Tucson Monsoon Weather – drying up and Cooling Down – 9/23/2018

Looking at the last month of data, we could be seeing a trend towards drying up and cooling down.  The length of the days  is getting shorter and the light is less intense (see the Light spectrum ‘bumps’).  Also, the temperature swing is smaller through the day.  The pressure went up quickly after the last rain event and now is tapering off.  We’d expect higher temperatures for the last couple of days but didn’t see that.  The daily lows seems to be a bit lower each day.  Barring unforeseen weather events, I think we’ll start seeing the range between the highs and lows get smaller each day.


Tucson Monsoon Weather – Rain Event – 9/21/2018

Here’s an example of what rain looks like.  We had a good solid day of rain a couple of days ago and you can see it clearly on the chart.  When the green Humidity line intersects the magenta temperature line, that is a really strong indicator of actual precipitation.  Note that the Luminescence plots are much smaller and shorter in the time dimension for the rain day too.  This indicates that the light was low and the day was shorter due to clouds.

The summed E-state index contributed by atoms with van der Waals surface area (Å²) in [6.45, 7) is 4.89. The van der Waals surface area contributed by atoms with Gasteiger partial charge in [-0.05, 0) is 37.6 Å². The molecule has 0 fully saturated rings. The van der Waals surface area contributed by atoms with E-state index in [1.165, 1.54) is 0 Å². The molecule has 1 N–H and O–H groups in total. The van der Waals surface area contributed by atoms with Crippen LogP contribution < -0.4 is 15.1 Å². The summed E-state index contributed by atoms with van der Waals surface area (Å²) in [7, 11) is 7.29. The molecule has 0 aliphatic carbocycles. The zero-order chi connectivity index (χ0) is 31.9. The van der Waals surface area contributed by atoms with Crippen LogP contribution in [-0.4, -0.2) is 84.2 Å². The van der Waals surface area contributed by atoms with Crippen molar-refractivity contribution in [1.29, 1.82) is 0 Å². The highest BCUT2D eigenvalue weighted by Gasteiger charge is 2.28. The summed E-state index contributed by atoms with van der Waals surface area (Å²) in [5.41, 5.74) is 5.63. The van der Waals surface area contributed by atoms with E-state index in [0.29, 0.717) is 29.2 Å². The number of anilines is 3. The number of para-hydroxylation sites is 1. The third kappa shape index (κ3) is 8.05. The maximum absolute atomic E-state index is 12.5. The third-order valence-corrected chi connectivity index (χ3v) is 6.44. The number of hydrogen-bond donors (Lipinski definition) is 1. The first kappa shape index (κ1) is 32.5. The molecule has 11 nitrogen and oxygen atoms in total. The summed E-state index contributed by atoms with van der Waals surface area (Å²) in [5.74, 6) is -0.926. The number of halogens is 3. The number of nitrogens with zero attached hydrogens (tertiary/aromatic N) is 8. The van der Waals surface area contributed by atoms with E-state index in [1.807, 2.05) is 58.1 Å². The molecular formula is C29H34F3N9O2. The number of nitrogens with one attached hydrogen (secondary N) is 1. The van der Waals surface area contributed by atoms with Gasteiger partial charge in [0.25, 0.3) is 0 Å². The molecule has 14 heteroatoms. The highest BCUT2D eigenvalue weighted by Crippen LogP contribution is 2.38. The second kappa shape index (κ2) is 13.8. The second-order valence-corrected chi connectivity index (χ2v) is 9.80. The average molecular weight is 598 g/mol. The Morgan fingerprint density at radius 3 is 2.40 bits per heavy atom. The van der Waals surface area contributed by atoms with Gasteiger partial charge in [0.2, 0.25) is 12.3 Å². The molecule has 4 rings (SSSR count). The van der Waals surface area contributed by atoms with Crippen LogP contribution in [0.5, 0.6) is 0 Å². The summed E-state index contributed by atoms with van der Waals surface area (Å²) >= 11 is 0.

Of course, we see the dry trends returning.  Pressure is rising and humidity seems to be falling now.


Tucson Monsoon Weather – Is the Monsoon Returning? – 9/18/2018

In the first chart below you can see the last full month of data.  There was quite a spike in humidity and lightning earlier in the month, but unfortunately it dried up.  The daily humidity oscillation amplitude have decreased and the temperatures have increased slightly since that round of storms.

However… looking at the second chart, which focuses on the last week of data, we can see the humidity numbers increasing.  The sensor has been detecting small lightning events (they may/may not be real, but we have had cloud cover at times).  Are we going to have a return of the monsoon?


Tucson Monsoon Weather – 9/4/2018

Lots of weather over the last couple of days!  You can see the buildup of the cloud cover, as sampled by the light spectrum measurements starting on 8/31.  Humidity gradually increased over that period and pressure dipped slightly.  The intersection of the humidity line and the temperature line on 9/2 is a typical indicator of rain.  In this case, the rain lasted for around five hours or so.  Lots of lightning captured and some of it quite close!  All cleared up on 9/3 and we see the humidity drop quickly during the day.